Adjective … under Orton's own companionable charm there was something hard and callous, the result no doubt of a loveless upbringing … — Benedict Nightingale, New York Times Book Review, 10 May 1987 … the scenes involving the snotty, callous dean ring false right from the start … — Pauline Kael, New Yorker, 8 Apr. 1985 Patient, cold and callous, our hands wrapped in socks, we waited to snowball the cats. — Dylan Thomas, "A Child's Christmas in Wales," in Quite Early One Morning1954 a selfish and callous young man a callous refusal to help the poor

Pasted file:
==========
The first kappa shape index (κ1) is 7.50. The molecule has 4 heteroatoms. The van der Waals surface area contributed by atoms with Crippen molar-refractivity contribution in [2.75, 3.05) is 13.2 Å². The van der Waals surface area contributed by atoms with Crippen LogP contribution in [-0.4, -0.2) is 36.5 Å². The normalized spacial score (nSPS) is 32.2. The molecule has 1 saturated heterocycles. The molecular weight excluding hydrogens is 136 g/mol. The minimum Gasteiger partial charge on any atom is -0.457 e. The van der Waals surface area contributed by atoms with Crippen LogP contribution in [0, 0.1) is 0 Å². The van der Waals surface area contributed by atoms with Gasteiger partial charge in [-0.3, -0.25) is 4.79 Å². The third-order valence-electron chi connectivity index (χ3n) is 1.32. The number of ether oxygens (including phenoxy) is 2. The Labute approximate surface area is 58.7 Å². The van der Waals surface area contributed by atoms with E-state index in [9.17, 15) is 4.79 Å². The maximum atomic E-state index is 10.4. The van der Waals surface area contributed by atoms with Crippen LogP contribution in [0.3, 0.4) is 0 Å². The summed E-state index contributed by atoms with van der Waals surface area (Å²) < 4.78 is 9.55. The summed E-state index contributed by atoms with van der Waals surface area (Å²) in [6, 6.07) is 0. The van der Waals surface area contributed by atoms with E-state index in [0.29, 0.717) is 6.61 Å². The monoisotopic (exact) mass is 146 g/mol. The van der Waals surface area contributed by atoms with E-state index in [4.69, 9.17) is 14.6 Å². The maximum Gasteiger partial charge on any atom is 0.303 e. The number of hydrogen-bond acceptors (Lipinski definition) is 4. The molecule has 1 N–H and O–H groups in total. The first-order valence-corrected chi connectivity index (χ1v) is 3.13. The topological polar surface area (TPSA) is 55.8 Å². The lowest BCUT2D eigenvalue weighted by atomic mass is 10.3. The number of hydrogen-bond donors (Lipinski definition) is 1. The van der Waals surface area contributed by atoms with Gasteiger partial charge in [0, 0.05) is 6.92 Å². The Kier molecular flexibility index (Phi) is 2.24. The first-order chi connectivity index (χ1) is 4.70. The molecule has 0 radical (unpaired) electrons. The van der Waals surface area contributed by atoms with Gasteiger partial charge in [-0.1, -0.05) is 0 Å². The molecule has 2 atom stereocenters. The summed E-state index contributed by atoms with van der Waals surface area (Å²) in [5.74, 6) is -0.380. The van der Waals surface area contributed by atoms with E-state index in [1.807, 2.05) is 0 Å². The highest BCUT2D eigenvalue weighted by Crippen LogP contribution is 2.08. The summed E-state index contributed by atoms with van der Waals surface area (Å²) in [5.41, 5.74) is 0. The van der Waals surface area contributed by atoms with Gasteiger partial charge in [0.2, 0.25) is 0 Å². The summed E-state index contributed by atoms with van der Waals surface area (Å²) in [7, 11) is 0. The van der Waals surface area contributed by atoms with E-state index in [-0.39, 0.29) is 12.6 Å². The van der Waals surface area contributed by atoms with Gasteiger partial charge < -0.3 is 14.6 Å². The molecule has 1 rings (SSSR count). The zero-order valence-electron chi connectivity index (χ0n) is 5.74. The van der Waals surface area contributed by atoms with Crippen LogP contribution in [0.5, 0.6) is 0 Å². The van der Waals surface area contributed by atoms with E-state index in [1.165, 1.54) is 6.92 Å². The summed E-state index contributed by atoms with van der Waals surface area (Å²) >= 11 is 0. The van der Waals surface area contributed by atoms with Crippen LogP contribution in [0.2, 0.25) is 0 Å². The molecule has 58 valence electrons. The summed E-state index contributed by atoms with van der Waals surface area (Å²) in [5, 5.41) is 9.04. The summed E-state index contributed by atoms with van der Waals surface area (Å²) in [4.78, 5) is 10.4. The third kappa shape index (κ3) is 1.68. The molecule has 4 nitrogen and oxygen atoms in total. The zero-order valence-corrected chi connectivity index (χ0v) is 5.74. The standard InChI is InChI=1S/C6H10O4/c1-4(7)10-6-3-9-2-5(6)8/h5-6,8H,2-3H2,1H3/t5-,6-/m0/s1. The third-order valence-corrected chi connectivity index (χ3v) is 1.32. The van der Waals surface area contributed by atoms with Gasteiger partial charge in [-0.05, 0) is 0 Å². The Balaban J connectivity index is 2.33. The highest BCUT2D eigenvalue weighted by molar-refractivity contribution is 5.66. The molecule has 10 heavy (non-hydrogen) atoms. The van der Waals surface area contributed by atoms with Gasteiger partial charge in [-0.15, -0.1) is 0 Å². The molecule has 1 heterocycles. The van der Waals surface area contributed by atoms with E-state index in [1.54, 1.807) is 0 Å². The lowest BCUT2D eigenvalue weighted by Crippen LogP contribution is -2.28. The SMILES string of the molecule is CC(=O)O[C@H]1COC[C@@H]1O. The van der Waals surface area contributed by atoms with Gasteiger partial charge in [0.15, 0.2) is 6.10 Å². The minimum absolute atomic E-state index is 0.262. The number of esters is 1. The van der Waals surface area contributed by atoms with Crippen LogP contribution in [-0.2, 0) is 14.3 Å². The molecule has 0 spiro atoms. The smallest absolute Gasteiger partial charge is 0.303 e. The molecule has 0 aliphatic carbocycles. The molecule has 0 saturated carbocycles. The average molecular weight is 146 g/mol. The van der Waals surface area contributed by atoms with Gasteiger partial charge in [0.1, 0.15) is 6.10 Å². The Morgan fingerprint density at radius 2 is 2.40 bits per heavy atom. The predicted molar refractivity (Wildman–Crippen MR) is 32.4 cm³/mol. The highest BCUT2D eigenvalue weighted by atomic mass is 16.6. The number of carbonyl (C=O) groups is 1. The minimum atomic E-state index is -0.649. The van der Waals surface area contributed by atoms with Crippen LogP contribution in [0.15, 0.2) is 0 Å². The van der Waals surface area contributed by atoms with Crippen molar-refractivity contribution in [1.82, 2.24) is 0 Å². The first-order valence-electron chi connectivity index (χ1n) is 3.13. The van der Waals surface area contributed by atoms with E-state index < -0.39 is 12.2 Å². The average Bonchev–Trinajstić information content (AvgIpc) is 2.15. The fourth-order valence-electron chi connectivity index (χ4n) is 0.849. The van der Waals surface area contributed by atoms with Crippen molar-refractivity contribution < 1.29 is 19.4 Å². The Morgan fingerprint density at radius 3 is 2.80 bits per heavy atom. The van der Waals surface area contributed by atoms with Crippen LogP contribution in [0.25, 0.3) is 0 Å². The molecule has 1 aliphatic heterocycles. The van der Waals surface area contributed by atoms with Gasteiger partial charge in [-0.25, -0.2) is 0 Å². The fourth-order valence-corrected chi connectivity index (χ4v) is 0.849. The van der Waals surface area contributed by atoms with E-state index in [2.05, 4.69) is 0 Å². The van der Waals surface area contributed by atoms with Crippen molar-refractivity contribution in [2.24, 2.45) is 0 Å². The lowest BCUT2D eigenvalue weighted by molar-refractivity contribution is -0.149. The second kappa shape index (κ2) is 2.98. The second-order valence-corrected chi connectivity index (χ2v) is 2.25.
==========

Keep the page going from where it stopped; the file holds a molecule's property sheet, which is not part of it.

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Recent Examples on the Web: Adjective And given the worsening health crisis in Houston, his comments came off as particularly callous. Nancy Armour, USA TODAY, "Opinion: Houston Astros owner's shameless greed is a reminder of how awful the organization is," 25 June 2020 For a company that prides itself on cultivating human connection, Airbnb’s approach to laying off 534 contractors with its partner agency was remarkably callous. Anna Furman, Wired, "Airbnb Quietly Fired Hundreds of Contract Workers. I'm One of Them," 23 June 2020 Both events have emerged as representations of the historically callous and violent treatment of African Americans by police. Joe Guillen, Freep.com, "From 1967 to George Floyd: Detroit activists connect the dots to fight inequality," 14 June 2020 Just a few days later, the callous killing of George Floyd at the hands of a Minneapolis police officer as three other officers looked on set off a series of protests in the U.S. that reinvigorated movements for racial justice around the world. Raisa Bruner, Time, "Bad Bunny Speaks Out on Black Lives Matter Protests: 'Living in a World Like This, None of Us Can Breathe'," 12 June 2020 Mr Trump’s callous response has widened the empathy gap separating him from Mr Biden into a chasm. The Economist, "Model voters Meet our US 2020 election forecasting model," 11 June 2020 Watching one more -- not just one -- but one more black man murdered in the most callous and public way. Sandee Lamotte, CNN, "Robin DiAngelo: How 'white fragility' supports racism and how whites can stop it," 7 June 2020 The Chinese Communist Party’s callous attempts to exploit George Floyd’s tragic death for its own political gain will fail. NBC News, "George Floyd's memorial service in North Carolina," 6 June 2020 This is not the product of callous indifference but the power of empire. Gary Younge, The New York Review of Books, "What Black America Means to Europe," 6 June 2020 Recent Examples on the Web: Verb His hands are raw, his feet are calloused, but Monday was a new day, a new challenge, inspiring new hope. Bob Nightengale, USA TODAY, "New York Mets coach Hensley Meulens is trying to keep Curacao fed one meal at a time," 27 Apr. 2020 His beard was rough, and his hands were cracked and calloused. Peter Talbot, The Seattle Times, "Solo rower takes epic, 336-day journey across Pacific from Washington to Australia," 14 June 2019 His beard was rough, and his hands were cracked and calloused. Peter Talbot, The Seattle Times, "Solo rower takes epic, 336-day journey across Pacific from Washington to Australia," 14 June 2019 His beard was rough, and his hands were cracked and calloused. Peter Talbot, The Seattle Times, "Solo rower takes epic, 336-day journey across Pacific from Washington to Australia," 14 June 2019 His beard was rough, and his hands were cracked and calloused. Peter Talbot, The Seattle Times, "Solo rower takes epic, 336-day journey across Pacific from Washington to Australia," 14 June 2019 His beard was rough, and his hands were cracked and calloused. Peter Talbot, The Seattle Times, "Solo rower takes epic, 336-day journey across Pacific from Washington to Australia," 14 June 2019 His beard was rough, and his hands were cracked and calloused. Peter Talbot, The Seattle Times, "Solo rower takes epic, 336-day journey across Pacific from Washington to Australia," 14 June 2019 His beard was rough, and his hands were cracked and calloused. Peter Talbot, The Seattle Times, "Solo rower takes epic, 336-day journey across Pacific from Washington to Australia," 14 June 2019